Regional banks that use the Swift system say they are on the case, too, but offered few details.
"BB&T is vigilant about monitoring for external cyberthreats and we have multiple layers of security safeguards and dedicated teams in place to protect our clients' accounts and financial assets," a BB&T spokesman said.
But Livesay at First Horizon provided a glimpse into his response.
"We looked at how do we have this configured," said Livesay, whose $26.9 billion-asset bank has an international division. "Do we have it on a separate network, what software are we using, how do we manage user IDs and passwords and make sure we do authentication correctly. Things like that." User-access controls, especially administrative rights, called for special attention so that anyone with a random user ID and passcode cannot get in, he said.
In its Swift environment, First Horizon uses a tool called CyberArk that allows a separation between the user ID and password. "The tool prevents people from knowing what their own password is," he said. "They couldn't even give up their password inadvertently because they don't know it."
The software also records every action the user takes. Computers running Swift software are blocked from networks other than Swift's.
At the end of the review, Livesay felt the bank did not need to make changes.
"It does increase our awareness of the risk of this and we're looking at other ways to make sure it's locked down tight," he said.
Why Small Banks Care, Too
A handful of community bankers say they are monitoring the issue, also, either because they are in niche businesses that use Swift or because they fear spillover regulatory risk.
The $2.4 billion-asset Stonegate Bank in Pompano Beach, Fla., uses Swift because of its business with Cuba. Stonegate in May 2015 received approval from the U.S. State Department to open a banking account from the Cuban government.
Stonegate has had no issues with Swift, Chief Executive Dave Seleski said.
"Our volume is very low with Cuba, so it easy to monitor at our end," he said. "Since it is Cuba, it is highly monitored by the regulators. [I am] not sure if it would be feasible to do more than we already are doing" and thus Seleski is not contemplating any changes.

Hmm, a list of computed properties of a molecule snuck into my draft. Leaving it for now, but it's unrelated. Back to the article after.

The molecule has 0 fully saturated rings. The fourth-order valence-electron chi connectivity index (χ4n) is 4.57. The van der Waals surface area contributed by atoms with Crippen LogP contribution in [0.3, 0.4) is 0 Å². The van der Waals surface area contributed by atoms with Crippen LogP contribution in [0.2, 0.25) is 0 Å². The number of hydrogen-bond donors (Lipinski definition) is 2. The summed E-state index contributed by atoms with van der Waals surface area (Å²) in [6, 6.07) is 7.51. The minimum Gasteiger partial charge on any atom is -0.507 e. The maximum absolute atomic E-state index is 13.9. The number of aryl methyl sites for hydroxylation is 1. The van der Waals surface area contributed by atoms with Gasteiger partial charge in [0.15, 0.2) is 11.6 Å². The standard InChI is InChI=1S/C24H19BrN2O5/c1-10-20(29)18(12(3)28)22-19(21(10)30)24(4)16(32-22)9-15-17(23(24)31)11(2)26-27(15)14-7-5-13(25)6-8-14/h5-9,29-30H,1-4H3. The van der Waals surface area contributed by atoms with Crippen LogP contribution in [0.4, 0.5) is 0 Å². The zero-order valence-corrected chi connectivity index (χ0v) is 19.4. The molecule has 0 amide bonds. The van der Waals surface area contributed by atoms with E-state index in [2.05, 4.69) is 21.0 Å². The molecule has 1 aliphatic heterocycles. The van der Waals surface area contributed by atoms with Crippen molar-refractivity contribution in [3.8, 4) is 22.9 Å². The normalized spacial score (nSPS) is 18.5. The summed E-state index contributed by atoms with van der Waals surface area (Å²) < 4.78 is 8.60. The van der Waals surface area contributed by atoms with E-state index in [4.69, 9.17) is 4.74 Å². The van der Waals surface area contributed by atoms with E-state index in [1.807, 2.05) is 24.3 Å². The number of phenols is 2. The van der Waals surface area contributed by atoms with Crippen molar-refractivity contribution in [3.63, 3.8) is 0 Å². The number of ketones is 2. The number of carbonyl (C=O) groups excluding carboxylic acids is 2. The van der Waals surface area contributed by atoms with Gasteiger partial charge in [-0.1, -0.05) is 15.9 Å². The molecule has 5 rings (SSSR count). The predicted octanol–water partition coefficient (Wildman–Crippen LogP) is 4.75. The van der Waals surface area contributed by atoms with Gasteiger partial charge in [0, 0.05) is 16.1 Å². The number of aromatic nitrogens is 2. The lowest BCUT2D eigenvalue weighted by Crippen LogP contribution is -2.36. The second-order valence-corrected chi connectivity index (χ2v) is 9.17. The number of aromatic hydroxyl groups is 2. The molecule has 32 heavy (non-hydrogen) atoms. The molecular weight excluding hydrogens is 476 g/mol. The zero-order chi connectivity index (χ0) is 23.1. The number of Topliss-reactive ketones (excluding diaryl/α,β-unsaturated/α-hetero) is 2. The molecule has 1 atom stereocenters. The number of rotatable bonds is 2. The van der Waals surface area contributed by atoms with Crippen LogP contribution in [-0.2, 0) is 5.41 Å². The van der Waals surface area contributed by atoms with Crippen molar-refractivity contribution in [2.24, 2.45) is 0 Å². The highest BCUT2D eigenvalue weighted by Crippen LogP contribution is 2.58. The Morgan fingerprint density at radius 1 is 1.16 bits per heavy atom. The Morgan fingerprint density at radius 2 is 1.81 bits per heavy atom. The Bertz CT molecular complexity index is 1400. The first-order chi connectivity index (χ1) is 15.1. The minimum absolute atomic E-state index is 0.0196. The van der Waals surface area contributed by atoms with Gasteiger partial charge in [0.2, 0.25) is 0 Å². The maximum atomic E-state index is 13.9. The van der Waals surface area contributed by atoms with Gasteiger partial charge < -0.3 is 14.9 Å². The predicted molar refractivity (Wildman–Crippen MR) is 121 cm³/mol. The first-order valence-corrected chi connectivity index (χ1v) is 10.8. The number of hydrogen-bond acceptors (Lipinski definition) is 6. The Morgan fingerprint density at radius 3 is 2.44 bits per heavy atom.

Rusty Cloutier, the president and CEO of MidSouth Bancorp, said that being the head of a community bank means thinking about cyberthreats in much the same way one thinks about weather hazards — as nigh-unstoppable disasters for which a recovery plan is essential.
"I don't know that there's a whole lot that we can do about it except continue to monitor our security very, very tightly," Cloutier said. "I can't control tornadoes, the rain, hurricanes — and I can't control cyberattacks."
He is far from complacent, however. In the past few years he has added two full-time employees to his security staff who spend all day watching the bank's network, looking for holes. He makes sure that they attend industry conferences and read government briefings to learn about the latest threats. And he meets once a month with the team to discuss how to keep the institution running in case of disaster.
The problem, Cloutier said, is that security vulnerabilities often are not identified until after they have been exploited — if not at MidSouth then at some other bank.
The $1.9-billion MidSouth is not large enough to use Swift. But the recent security breaches and resulting thefts are nevertheless worrying for Cloutier. Besides making plain the persistence and ingenuity of cybercriminals, such breaches tend to inspire new laws and regulations, the brunt of which, he fears, could fall on community banks like his own.